The only disputed issue at trial was whether appellant had known that her suitcase contained drugs despite her insistence to the contrary in questioning following her arrest. The Government introduced no direct evidence, such as admissions or testimony by others involved in the transportation of the suitcase, to the effect that appellant's denials were false and that she actually was aware of the nature of the contents of the taped packages in her suitcase. Rather, it relied exclusively on circumstantial evidence. The prosecution asked the jury to infer the existence of the knowledge required for a conviction under 21 U.S.C. § 841(a)(1)*fn1 from her statements that she had opened the suitcase to put in a blouse and that she had been offered $1,000 to transport the suitcase to New York, and from her use of an assumed name while she was performing this errand. We cannot share the Government's characterization of this evidence as "overwhelming"; on the contrary, although it could create a suspicion of guilt it was also consistent with ignorance of the general nature of what she transported. The contents of the taped packages were not obvious and could not have been determined by appellant unless she had been advised by someone or had made her own investigation, neither of which was shown. While it is reasonable, as the Government points out, to infer that appellant could hardly have believed that she would be paid $1,000 for transporting a suitcase full of dirty clothes to New York, this does not require an inference that she believed the contents to be narcotics, as distinguished from some other contraband such as stolen jewelry or precious metal, counterfeit bills, uranium, valuable documents, or the like. Thus her use of an alias was as consistent with the defense theory that she was a "mule," ignorant of the nature of the contraband she carried, as with the prosecution's contention that she was fully aware of the contents of the two opaque packages in the suitcase.

Absent direct evidence, the fairness of appellant's trial depended heavily on the jury's being accurately informed of the relevance of circumstantial proof bearing on her state of mind. Not only was all of the evidence consistent with her having been an innocent carrier, a not unusual state of affairs in this kind of case, but also some of the Government's own evidence - the testimony reciting appellant's denials and her swift decision to cooperate - tended to support her claim of ignorance. Under these circumstances, an error in instructions regarding the relevance of the proof was far more significant than it might otherwise have been. Unfortunately the record reveals several errors with respect to the issue of appellant's guilty knowledge. Taken in combination, they were serious enough to deprive appellant of a fair trial.

First, the trial judge charged the jury regarding appellant's use of an assumed name on her lost baggage report as follows:

"There is evidence in this case, or at least the Government claims that there is evidence in this case, that the defendant participated in the fabrication of a document intended to mislead the investigative authorities. If you find beyond a reasonable doubt that this document was spurious or false, and if you find beyond a reasonable doubt that the defendant participated in the making of it, you may consider that fact as probative of the defendant's guilt.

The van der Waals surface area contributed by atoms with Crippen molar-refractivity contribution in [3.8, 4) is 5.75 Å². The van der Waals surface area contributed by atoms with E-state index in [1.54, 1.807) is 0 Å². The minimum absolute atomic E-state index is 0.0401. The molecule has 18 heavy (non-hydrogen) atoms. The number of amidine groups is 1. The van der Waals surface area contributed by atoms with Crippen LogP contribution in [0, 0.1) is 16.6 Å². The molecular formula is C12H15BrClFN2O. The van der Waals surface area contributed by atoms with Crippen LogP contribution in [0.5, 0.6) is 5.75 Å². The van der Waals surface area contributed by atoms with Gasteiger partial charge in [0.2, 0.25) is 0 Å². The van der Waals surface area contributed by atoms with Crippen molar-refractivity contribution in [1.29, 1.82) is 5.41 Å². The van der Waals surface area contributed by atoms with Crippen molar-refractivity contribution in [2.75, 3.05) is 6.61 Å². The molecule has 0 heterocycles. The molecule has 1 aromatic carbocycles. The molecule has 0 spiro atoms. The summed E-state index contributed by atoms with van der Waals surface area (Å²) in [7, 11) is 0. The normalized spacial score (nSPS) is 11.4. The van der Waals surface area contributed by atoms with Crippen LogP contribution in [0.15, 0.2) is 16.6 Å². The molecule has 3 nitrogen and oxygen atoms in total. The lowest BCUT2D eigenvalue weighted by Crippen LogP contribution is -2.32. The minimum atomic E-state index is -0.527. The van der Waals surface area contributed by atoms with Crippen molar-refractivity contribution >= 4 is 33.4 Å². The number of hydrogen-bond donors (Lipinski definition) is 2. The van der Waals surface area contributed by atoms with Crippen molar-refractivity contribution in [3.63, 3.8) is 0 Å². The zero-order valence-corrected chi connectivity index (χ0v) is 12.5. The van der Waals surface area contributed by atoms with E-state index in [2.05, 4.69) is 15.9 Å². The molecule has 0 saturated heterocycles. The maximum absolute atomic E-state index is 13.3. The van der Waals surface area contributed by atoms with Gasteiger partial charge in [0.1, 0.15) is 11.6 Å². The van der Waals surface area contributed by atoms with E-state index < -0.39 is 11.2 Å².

"The fabrication of false documentary evidence has from the earliest time been treated as evidence of guilt. Similarly, if you find beyond a reasonable doubt that the defendant used a name other than her own in order to avoid subsequent identification, that would be a fact from which you may, but need not, if you do not wish to do so, infer a consciousness of guilt on her part." (Tr. 300-01).

Of course appellant's use of a false name on her lost baggage report was admissible to show consciousness of guilt, i.e., that she knew she was doing something wrong or illegal. Consciousness of wrongdoing, in turn, might be considered along with all other relevant evidence bearing on the issue of whether she knew she was carrying narcotics. See 2 Wigmore on Evidence § 276, at 111 (3d ed. 1940). However, neither the use of an alias nor a general consciousness of guilt was an element of the crime charged; the Government had to show that appellant knew she possessed drugs, not that she was aware that she might be involved in some sort of criminal activity. Consequently, this case is closely analogous to United States v. DiStefano, 555 F.2d 1094, 1104 (2d Cir. 1977), in which we held that it was plain error to instruct a jury that a false exculpatory statement made by a defendant after her arrest was "circumstantial evidence of guilt." Despite the limited inferences that might permissibly be drawn from appellant's use of a false name on her baggage report, the district court's instruction indicated that this conduct was unequivocally probative of guilt. Thus, it prejudiced appellant by misstating the relevance of an act whose ambiguity should have been resolved by the jury.*fn2 Moreover, the erroneous instruction immediately followed the prosecutor's argument in summation that appellant's use of an alias on the lost baggage report form was "evidence of guilt," thus lending the court's imprimatur to the prosecutor's error.*fn3

In view of the remainder of the record in this case, we need not decide whether the erroneous instruction regarding appellant's falsification of her lost baggage report - which drew no objection from defense counsel - would in and of itself constitute "plain error," see Rule 52(b), F.R.Cr.P., entitling appellant to reversal. We hold only that, when taken with the other errors discussed below, it was under the circumstances of this case serious enough to require a new trial.

A second error was the trial judge's failure to balance his instruction on the subject of "conscious ...